Many couples are also of the view that they don’t need to consider this and say that “they will never get divorced.” The reality is that an antenuptual contract is not only of effect if a couple gets divorced, but it also protects their assets during their marriage.

There are three marital property regimes in South Africa. It is important to make an informed decision before entering into a marriage.

Married in community of property

Should a couple not enter into an antenuptual contract before they get married then their marriage will automatically be in community of property. This means that their separate estates (including all their assets and liabilities) will be joined and they will become co-owners of the joint estate. Assets that will not form part of the joint estate include marital gifts to a specific spouse, benefits received from a will or deed of donation which specifically indicate that such assets will not form part a joint estate, as well as compensation received from a delictictual claim. One of the disadvantages of this regime is that should one of the spouses be sequestrated; then the sequestration order will automatically bind the joint estate.

Both spouses must consent in writing for certain acts, for example the selling of a house they co-own. A spouse can act without the consent of the other spouse when for example he/she is acting in the ordinary course of business of that spouse.

Married out of community of property without the accrual system:

If parties elect to be married out of community of property without the application of the accrual system then their contract must specifically exclude the accrual system. Should they elect this property regime then each spouse will remain the exclusive owner of the assets acquired by that spouse before and after their marriage. Each spouse will also be solely liable for debts incurred by that spouse before and during their marriage. In other words the system of “what is yours is your and what is mine is mine” will apply. The spouses will not need each other’s permission for the management, alienation or encumbrance of their respective exclusive properties.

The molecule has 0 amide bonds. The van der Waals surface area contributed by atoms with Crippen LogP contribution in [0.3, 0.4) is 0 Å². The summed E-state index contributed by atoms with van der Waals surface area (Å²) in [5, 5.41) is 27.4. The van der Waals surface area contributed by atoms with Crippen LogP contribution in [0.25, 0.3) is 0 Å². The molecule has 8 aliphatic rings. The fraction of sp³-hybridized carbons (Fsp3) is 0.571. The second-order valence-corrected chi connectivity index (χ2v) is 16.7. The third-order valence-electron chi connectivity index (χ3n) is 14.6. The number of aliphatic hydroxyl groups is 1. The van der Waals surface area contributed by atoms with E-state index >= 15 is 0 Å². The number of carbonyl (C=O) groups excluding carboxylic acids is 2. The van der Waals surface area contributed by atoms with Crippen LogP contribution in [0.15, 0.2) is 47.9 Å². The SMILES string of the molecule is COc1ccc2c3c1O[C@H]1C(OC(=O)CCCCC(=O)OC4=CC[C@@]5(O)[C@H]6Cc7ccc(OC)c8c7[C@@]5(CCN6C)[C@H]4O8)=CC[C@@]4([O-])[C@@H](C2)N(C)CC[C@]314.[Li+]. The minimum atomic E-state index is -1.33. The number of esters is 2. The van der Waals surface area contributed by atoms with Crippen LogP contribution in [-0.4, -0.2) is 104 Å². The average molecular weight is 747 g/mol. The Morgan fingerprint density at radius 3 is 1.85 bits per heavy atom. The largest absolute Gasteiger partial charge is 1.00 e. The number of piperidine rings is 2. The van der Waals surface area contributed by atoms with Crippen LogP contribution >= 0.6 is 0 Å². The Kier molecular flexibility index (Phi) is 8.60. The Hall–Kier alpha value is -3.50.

Married out of community of property with the accrual system:

The accrual system was incorporated in our legal system in 1984 with the commencement of the Matrimonial Property Act 88 of 1984. When parties are married out of community of property with the application of the accrual, as in the case of a marriage out of community of property without the application of the accrual, the above-mentioned system of “what is yours is yours and what is mine is mine” will apply during the marriage. However at the end of the marriage, whether by death or divorce the accrual (growth) of both party’s estate must be determined and the growth is then split equally between the two spouses. This principle can be better explained by way of the following example:

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It is extremely important that a couple obtains expert advice before they get married to discuss the different marital property regimes before choosing the regime that will be applicable to their marriage.

Source Reference:
Matrimonial Property Act 88 of 1984
Die Suid-Afrikaanse Familiereg, Second edition, LexisNexis Butterworths
Compiled by Riëtte Nel

This article is a general information sheet and should not be used or relied on as professional advice. No liability can be accepted for any errors or omissions nor for any loss or damage arising from reliance upon any information herein. Always contact your financial adviser for specific and detailed advice.

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Nwanda internal news

Please note: Our offices will be closed on the 28th of June from 12h00.

Nwanda Incorporated Welcomes The Following Employees

  • Kimeshan Munsamy – Jnr Audit Manager
  • Melvin Gregory  – Jnr Audit Manager

Career Day  at St Benedict’s College

Golf Day

Tax Seminar